Acta Ichthyologica et Piscatoria 43(3): 211-218, doi: 10.3750/AIP2013.43.3.05
Effects of dietary administration of Bacillus probiotics on the non-specific immune responses of tinfoil barb, Barbonymus schwanenfeldii (Actinopterygii: Cypriniformes: Cyprinidae)
expand article infoK. Eslamloo, S.R. Akhavan, M.A. Henry
Open Access
Background. Probiotics are known as immunostimulants as well as growth and survival promoters in fish, but despite the plethora of studies on the effect of probiotics on the fish non-specific immune responses, very few information is available for ornemental fish. Thus, this study was carried out to investigate the effects of short-term dietary administration of Bacillus probiotics (B. subtilis and B. licheniformis) on the immune responses of tinfoil barb, Barbonymus schwanenfeldii (Bleeker, 1854). Materials and methods. Three experimental diets were prepared by supplementing the diets with different concentrations of probiotics including 0 (Control), 1 × 104 (T1) and 1 × 13306 (T2) CFU · g–1 diet. Tinfoil barb weighing 16.20 ± 0.13 g were fed with the different diets for 15 days. At the end of the experiment, blood samples were collected in order to estimate the hematological (total protein, albumin, and globulin) and immune (total antiprotease, plasma peroxidase, and bactericidal activities ) parameters. Results. The plasma total protein, albumin, and globulin of fish were not affected by dietary probiotics. A six-fold increase in the plasma total antiprotease activity of fish fed 1 × 106 CFU · g–1 diet was observed. Moreover, the plasma peroxidase and bactericidal activities of fish significantly increased in T2 treatment compared to control. On the other hand, plasma natural haemolytic complement and lysozyme activities did not significantly vary between diets although the highest level of these parameters was observed in the probiotic treatments. Conclusion. This study showed the ability of dietary probiotics to enhance some innate immune responses of tinfoil barb especially after a 2-week administration of 1 × 106 CFU · g–1 diet (T2). Further study should focus on the effect of this dietary bacterial concentration on the fish response to bacterial and parasitical challenges in order to test its potential protective effect against the common pathogens of tinfoil barb.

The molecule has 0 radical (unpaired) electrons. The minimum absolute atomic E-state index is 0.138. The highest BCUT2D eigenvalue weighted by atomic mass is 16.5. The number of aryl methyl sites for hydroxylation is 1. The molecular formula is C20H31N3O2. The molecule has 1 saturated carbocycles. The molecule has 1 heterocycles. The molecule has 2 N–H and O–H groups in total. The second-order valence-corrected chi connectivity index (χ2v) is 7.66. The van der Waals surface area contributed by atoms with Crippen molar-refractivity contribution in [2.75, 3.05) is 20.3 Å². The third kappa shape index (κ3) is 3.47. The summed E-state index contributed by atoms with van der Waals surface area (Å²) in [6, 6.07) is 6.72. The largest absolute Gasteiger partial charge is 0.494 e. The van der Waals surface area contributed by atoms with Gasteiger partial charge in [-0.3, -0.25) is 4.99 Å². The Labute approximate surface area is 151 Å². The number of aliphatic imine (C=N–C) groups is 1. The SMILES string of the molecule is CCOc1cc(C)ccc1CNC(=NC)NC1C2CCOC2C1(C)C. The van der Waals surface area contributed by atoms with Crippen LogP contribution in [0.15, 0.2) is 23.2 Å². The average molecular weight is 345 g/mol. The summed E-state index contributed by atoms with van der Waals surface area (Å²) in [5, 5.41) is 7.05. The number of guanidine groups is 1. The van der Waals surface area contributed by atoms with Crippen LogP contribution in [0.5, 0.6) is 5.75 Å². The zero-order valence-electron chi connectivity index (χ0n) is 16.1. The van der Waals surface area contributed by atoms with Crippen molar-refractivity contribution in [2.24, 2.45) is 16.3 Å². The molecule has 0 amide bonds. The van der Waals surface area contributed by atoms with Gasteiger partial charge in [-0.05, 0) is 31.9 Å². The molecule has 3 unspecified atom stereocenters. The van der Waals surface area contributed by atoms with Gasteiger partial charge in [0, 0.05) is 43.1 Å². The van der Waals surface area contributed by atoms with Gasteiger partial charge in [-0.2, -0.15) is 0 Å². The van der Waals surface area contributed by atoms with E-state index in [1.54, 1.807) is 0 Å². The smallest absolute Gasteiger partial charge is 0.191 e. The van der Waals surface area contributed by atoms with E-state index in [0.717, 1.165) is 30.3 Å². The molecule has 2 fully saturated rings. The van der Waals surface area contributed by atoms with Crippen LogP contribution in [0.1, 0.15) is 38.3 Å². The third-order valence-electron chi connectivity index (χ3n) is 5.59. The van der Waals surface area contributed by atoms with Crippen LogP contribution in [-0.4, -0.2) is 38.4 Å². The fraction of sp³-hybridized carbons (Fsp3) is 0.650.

Ornamental fish, immunostimulant, innate immunity, Bacillus subtilis, Bacillus licheniformis